COMM> Communicator Update: April 2004

  • From: Gleason Sackmann <gleason@xxxxxxxxxxxxxxx>
  • To: K12Newsletters <k12newsletters@xxxxxxxxxxxxx>
  • Date: Thu, 29 Apr 2004 08:48:40 -0500

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From: "Cindy Koeppel" <ckoeppel@xxxxxxxxxxxxxxxxx>
To: <ckoeppel@xxxxxxxxxxxxxxxxx>
Subject: Communicator Update: April 2004
Date: Wed, 28 Apr 2004 12:56:20 -0500
Importance: Normal


Welcome to The Dirksen Congressional Center's Communicator - a web-based 
e-newsletter providing educators with news and ideas to enhance civic education 
and improve the understanding of Congress -- 



1. Monthly Feature - Civil Rights Act of 1964
2. Monthly Theme - Political Parties: The Development
3. Featured Grant-funded Project
4. News and Views from The Center
5. Trivia -- Puzzled by Political Parties?
6. Postscript Information


In July of this year, the nation will mark the 40th anniversary of President 
Lyndon Johnson's signing of the Civil Rights Act of 1964. The Dirksen Center, 
named for then Senate Minority Leader Everett McKinley Dirksen who was 
instrumental in the passage of that landmark act, has posted extensive 
information about the legislation on its CongressLink Web site. In fact, these 
materials are among the most frequently visited by the site's users.

There is an extensive description of how this bill became law at 
After outlining the major features of the Act, the essay deals with the social 
conditions and political factors shaping the legislative climate. The process 
by which the bill wound its way through the House and Senate receives detailed 
attention, too, in a story illustrated with occasional photographs from The 
Center's archival holdings and with links to historical annotations. 
CongressLink also hosts images and transcriptions of key documents related to 
the Act at 
They include the White House press release in February 1963 in which President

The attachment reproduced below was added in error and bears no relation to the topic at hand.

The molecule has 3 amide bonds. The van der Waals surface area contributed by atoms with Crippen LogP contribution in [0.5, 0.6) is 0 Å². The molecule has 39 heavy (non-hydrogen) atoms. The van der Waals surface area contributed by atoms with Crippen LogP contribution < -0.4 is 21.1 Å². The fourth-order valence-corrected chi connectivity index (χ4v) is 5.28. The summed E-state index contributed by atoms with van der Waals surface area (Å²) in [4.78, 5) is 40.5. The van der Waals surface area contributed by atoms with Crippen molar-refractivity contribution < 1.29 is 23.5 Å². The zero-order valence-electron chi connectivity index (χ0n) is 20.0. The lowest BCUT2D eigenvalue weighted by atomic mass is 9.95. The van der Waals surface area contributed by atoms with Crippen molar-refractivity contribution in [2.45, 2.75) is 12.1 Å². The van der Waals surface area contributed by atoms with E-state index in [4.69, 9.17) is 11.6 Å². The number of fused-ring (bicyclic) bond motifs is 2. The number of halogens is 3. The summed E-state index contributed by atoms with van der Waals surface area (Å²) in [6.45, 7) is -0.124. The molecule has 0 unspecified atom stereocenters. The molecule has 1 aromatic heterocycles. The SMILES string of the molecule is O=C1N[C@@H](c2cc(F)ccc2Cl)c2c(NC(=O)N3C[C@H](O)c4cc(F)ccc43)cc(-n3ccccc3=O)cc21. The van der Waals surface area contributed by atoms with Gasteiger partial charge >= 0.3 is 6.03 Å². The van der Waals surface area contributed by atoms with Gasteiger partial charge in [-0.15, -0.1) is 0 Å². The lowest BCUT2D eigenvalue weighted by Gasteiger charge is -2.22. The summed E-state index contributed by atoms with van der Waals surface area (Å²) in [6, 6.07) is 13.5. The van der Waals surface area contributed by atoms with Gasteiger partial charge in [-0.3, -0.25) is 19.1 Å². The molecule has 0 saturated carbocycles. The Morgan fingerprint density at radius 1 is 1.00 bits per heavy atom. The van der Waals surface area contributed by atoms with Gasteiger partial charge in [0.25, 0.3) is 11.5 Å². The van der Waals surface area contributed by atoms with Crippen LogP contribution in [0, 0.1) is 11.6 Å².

John F. Kennedy introduced his proposal for civil rights reform. There are also 
excerpts from Senator Dirksen's personal notebook and his speeches on the 
subject along with samples of the correspondence he received during the 
Senate's consideration of the bill.

The story of the 1964 Civil Rights Act is interesting and instructive because 
it illustrates how a historically important piece of legislation became part of 
our nation's heritage. An examination of the Act also provides a way to 
understand the climate of opinion regarding African American rights, the nature 
of civil rights activity, the obstacles to political and social change, the 
role of politics in the way issues are handled, the actions of individual 
senators and representatives, and the nature of legislative activity in 
general. The intricate process that makes a bill become law is a combination of 
all these factors.

2. POLITICAL PARTIES: THE DEVELOPMENT -- The resources introduced in our April 
issue of Communicator will help your students trace the history of political 
parties and consider why two parties can dominate government.

The Constitution did not mention political parties, but two national parties 
emerged soon after its ratification in 1789 -- the Federalists, who favored 
strong central government, and the Democratic-Republicans, who wanted limited 
government. The First American Party System: Federalists and 
Democratic-Republicans: The Platforms They Never Had is a lesson plan to help 
students learn more about the statements of party beliefs and goals and be able 
to summarize the key positions of the Federalists and Democratic-Republicans. 
Find this lesson at: 

A split in the Democratic-Republican party gave birth to the Democratic party